If they have Young Pyromancer and/or True Name Nemesis, I sideboard in Minister of Pain for either a Shardless Agent or a Bone Shredder. (I cut Bone Shredder if they are Grixis because it doesn’t kill Gurmag Angler.)
This matchup is also heavily favorable for you but it is extremely difficult to play. First of all, when combo’ing off, Miracles can cast a Terminus in response to the first Dream Stalker and that will break up the combo unless you have another Recruiter. The way to get around that is to cast the first two Recruiters right away and then if they don’t do anything, wait until they’ve already drawn a card on their turn to go off. That way they won’t be able to miracle a Terminus because they have already drawn a card.
The difficulty of this matchup comes from the fact that they have many ways to disrupt the combo but the combo isn’t the only way that you can win.
The way that they beat you is by having a Top in play to improve their draws all game and then a Counterbalance that you can’t answer. Remember, Miracles often doesn’t play that many cards with CMC of 3, so an Imperial Recruiter for Reclamation Sage can often pick off Counterbalance. By resolving an early Jace, the Mind Sculptor or Entreat the Angels with Force to back it up, they have a chance to win the game. Without a Jace, Miracles will run out of cards in a long game because Aluren has so many 2-for-1s that Miracles can’t keep up.
Cards to name with Cabal Therapy: Jace, the Mind Sculptor, Force of Will, Counterbalance, Counterspell, Sensei’s Divining Top (on turn 1 on the play only), Brainstorm (only if they are tapped out and had no chance to cast it yet).
Miracles now has cards that can break up the combo in Wear // Tear and Izzet Staticaster and discard spells are not that good in a long game against Top, but Cabal Therapy is too good in the deck to cut in this matchup.
This matchup is very similar to Delver but I think it deserves its own section because it is very difficult to beat them without the combo. They have too much card advantage, so keep that in mind when playing against the deck. I would sideboard in the same way because I think that Scavenging Ooze is still very good against them but it’s more likely to die because they play a ton of spot removal.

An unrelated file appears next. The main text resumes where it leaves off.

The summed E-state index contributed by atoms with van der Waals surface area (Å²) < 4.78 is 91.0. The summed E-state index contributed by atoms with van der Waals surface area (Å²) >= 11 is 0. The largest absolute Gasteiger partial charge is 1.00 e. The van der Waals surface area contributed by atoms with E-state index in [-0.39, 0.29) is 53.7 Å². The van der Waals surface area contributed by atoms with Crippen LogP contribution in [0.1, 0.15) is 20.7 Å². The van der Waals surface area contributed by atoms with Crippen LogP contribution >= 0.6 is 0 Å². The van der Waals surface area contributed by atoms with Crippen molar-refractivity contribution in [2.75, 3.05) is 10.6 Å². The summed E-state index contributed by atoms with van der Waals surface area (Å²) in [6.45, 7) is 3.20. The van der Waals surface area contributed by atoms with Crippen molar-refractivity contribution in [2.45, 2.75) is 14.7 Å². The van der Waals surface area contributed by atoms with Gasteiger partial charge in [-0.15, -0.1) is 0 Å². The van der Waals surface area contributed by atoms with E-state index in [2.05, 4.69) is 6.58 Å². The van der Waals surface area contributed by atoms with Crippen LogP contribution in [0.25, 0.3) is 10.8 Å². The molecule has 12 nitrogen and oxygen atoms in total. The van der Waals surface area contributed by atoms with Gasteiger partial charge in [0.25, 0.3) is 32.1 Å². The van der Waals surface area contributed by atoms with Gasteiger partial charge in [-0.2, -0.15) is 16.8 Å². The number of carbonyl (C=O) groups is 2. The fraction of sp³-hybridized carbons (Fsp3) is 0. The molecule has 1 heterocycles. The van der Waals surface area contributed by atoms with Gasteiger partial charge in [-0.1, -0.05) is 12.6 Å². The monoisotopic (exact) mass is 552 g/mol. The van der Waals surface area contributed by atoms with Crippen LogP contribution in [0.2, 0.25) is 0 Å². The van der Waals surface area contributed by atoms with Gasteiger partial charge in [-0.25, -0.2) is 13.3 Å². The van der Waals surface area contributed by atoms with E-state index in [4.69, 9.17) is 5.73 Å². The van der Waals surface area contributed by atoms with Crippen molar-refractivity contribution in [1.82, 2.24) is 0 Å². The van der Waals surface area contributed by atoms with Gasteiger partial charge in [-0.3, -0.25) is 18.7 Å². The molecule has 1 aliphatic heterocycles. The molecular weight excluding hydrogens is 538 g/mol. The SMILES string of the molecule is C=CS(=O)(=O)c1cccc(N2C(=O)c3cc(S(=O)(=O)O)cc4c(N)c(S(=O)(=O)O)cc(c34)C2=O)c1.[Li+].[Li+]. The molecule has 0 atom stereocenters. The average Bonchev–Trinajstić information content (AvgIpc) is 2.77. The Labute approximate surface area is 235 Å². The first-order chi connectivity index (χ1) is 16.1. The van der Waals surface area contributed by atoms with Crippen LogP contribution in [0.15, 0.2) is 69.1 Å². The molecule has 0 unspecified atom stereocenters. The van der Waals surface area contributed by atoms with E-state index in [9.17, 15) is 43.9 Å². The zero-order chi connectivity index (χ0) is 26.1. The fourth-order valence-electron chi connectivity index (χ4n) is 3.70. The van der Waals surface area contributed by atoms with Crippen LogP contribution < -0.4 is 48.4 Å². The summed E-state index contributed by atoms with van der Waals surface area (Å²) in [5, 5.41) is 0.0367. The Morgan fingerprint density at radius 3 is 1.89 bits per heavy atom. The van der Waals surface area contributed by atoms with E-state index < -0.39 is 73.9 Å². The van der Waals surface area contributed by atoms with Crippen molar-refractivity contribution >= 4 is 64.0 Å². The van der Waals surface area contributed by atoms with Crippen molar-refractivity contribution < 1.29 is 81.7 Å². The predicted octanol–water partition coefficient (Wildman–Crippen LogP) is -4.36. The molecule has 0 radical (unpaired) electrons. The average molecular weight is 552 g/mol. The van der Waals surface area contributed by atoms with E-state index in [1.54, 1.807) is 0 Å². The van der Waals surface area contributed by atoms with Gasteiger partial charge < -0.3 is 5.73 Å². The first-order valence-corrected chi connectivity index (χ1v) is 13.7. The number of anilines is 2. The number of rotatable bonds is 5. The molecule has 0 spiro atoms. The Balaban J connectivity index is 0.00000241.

Fast Combo Decks (Without Creatures)
This matchup is tough. They combo faster than you do and it is hard to disrupt them. Cabal Therapy is not at its best here because against something like Storm there are multiple cards to name, the same is true against a deck like Reanimator.
This is also not a great matchup because Elves is just faster and it is fairly difficult to disrupt Elves. After sideboard some Elves players will bring in discard spells, but it’s better to just go all-in on the combo because Elves is a faster combo deck that is hard to stop.
I can’t go through every matchup because there are way too many decks in Legacy. But, for other matchups, sideboarding with Aluren can be difficult. I often take out 1 Forest and 1 Dream Stalker unless I need all of the lands that I can get (like against RUG Delver) or I absolutely need to combo off to win (like against other combo decks, or when you bring in Force of Will). The other flexible slots include Reclamation Sage, Thoughtseize, Shardless Agent, Abrupt Decay, and Sylvan Library. Some number of Cabal Therapys can come out, but only under unusual circumstances.